The approval of VIEKIRAX® and EXVIERA® with or without RBV in chronic GT1 HCV patients is supported by a robust clinical development programme consisting of six pivotal Phase 3 studies – SAPPHIRE-I, SAPPHIRE-II, PEARL-II, PEARL-III, PEARL-IV, and TURQUOISE-II.  AbbVie’s treatment was evaluated in more than 2,300 GT1 patients in over 25 countries. Approval of VIEKIRAX® in chronic GT4 HCV patients was based on the Phase 2b, PEARL-I study (135 patients), in which 100 percent of GT4 patients without cirrhosis achieved SVR12when receiving VIEKIRAX® with RBV.

Additional information about AbbVie’s chronic hepatitis C clinical programme can be found on www.clinicaltrials.gov

About VIEKIRAX® and EXVIERA® Each tablet of VIEKIRAX®  consists of the fixed dose combination of ombitasvir 12.5mg, paritaprevir 75mg and ritonavir 50mg. The recommended oral dose of VIEKIRAX® is two tablets taken once daily with food.

Each tablet of EXVIERA® contains  dasabuvir 250mg (non-nucleoside NS5B polymerase inhibitor).  The recommended oral dose of EXVIERA® is 250mg (one tablet) twice daily (morning and evening). EXVIERA® must always be administered together with VIEKIRAX®R.

Summary of Product Characteristics for VIEKIRAX® and EXVIERA® are available on request.

Important Safety Information for VIEKIRAX® and EXVIERA®
The safety summary is based on pooled data from phase 2 and 3 clinical trials in more than 2,600 subjects who received VIEKIRAX® and EXVIERA® with or without RBV.

VIEKIRAX® and EXVIERA®with RBV in subjects with genotype 1 hepatitis C infection (including subjects with compensated cirrhosis)
In subjects receiving VIEKIRAX® and EXVIERA® with RBV, the most commonly reported adverse reactions (greater than 20 percent of subjects) were fatigue and nausea. The proportion of subjects who permanently discontinued treatment due to adverse reactions was 0.2 percent (5/2,044). 0.2 percent (5/2,044) of subjects interrupted treatment due to adverse reactions. 4.8 percent (99/2,044) of subjects had RBV dose reductions due to adverse reactions.

With the exception of increased rates of transient hyperbilirubinemia, the safety profile of VIEKIRAX® and EXVIERA® with RBV in subjects with compensated cirrhosis was similar to that of subjects without cirrhosis.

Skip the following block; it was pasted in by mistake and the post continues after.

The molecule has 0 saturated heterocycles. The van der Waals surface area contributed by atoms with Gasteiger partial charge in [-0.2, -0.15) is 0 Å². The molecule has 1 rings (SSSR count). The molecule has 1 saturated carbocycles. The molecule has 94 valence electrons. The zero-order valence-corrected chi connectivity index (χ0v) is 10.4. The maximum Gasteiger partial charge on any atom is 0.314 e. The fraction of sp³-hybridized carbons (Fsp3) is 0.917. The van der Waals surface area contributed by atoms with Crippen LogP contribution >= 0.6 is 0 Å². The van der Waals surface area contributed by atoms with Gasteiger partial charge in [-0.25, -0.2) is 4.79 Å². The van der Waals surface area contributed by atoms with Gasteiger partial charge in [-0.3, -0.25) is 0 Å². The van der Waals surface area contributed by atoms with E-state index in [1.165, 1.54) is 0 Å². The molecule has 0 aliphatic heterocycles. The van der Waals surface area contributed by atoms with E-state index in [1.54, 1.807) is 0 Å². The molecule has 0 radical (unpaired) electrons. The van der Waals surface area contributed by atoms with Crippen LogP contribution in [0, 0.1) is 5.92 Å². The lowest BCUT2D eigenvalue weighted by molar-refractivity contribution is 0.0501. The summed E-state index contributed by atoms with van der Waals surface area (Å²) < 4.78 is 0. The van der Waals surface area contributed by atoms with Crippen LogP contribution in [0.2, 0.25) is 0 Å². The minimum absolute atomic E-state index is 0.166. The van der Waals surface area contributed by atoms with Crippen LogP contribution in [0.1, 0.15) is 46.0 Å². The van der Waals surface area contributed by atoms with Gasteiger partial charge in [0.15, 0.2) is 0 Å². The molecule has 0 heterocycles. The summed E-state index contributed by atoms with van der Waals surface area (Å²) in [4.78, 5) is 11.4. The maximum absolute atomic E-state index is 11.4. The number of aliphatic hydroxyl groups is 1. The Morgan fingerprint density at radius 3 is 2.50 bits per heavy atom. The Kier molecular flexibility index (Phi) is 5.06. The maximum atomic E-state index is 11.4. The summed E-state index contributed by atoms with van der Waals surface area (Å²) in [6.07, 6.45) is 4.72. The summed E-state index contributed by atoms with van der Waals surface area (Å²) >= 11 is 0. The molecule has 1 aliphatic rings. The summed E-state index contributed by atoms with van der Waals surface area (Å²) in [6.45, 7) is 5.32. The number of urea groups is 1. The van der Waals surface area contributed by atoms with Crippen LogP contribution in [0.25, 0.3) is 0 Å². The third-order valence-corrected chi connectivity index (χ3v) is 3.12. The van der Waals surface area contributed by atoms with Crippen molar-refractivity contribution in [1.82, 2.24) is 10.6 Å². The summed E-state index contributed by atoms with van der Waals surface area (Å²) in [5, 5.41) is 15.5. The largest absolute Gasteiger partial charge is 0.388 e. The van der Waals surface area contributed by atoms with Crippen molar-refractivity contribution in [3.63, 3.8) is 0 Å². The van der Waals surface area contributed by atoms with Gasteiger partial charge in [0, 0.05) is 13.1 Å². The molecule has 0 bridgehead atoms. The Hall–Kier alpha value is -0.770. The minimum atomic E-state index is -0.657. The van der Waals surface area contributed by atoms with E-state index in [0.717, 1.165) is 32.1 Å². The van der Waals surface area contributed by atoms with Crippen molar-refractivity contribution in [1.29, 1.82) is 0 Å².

VIEKIRAX® and EXVIERA® without RBV in subjects with genotype 1 hepatitis C infection
No subjects permanently discontinued treatment or had treatment interruptions due to adverse reactions.


Hypersensitivity to the active substances or to any of the excipients.

Patients with severe hepatic impairment (Child-Pugh C).

Use of ethinylestradiol-containing medicinal products such as those contained in most combined oral contraceptives or contraceptive vaginal rings.

For full details of drug-drug interactions and contraindications with VIEKIRAX® and EXVIERA®,  please refer to Summary of Product Characteristics, available on request.

About AbbVie
AbbVie is a global, research-based biopharmaceutical company formed in 2013 following separation from Abbott Laboratories. The company’s mission is to use its expertise, dedicated people and unique approach to innovation to develop and market advanced therapies that address some of the world’s most complex and serious diseases. AbbVie employs approximately 25,000 people worldwide and markets medicines in more than 170 countries. For further information on the company and its people, portfolio and commitments, please visit www.abbvie.co.uk.


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1. VIEKIRAX™ tablets (ombitasvir/paritaprevir/ritonavir) Summary of product characteristics. Maidenhead, UK. AbbVie, Ltd.
2. EXVIERA™ tablets (dasabuvir) Summary of product characteristics. Maidenhead, UK. AbbVie, Ltd.
3. Chen SL, Morgan TR. The Natural History of Hepatitis C Virus (HCV) Infection. Int J Med Sci 2006; 3(2):47-52. doi:10.7150/ijms.3.47. Available fromhttp://www.medsci.org/v03p0047.htm. Accessed December 2014
4. Zaltron S, S.L., Biasi L, Baiguera C, Castelli, F, Chronic HCV infection: epidemiological and clinical relevance. BMC Infectious Diseases, 2012. 12(Suppl 2): p. 2-7
5. Public Health England. Hepatitis C in the UK 2014 Report. 2014. Available at https://www.gov.uk/government/uploads/system/uploads/attachment_data/file/337115/HCV_in_the_UK_2014_2 4_July.pdf (date accessed 02/12/14)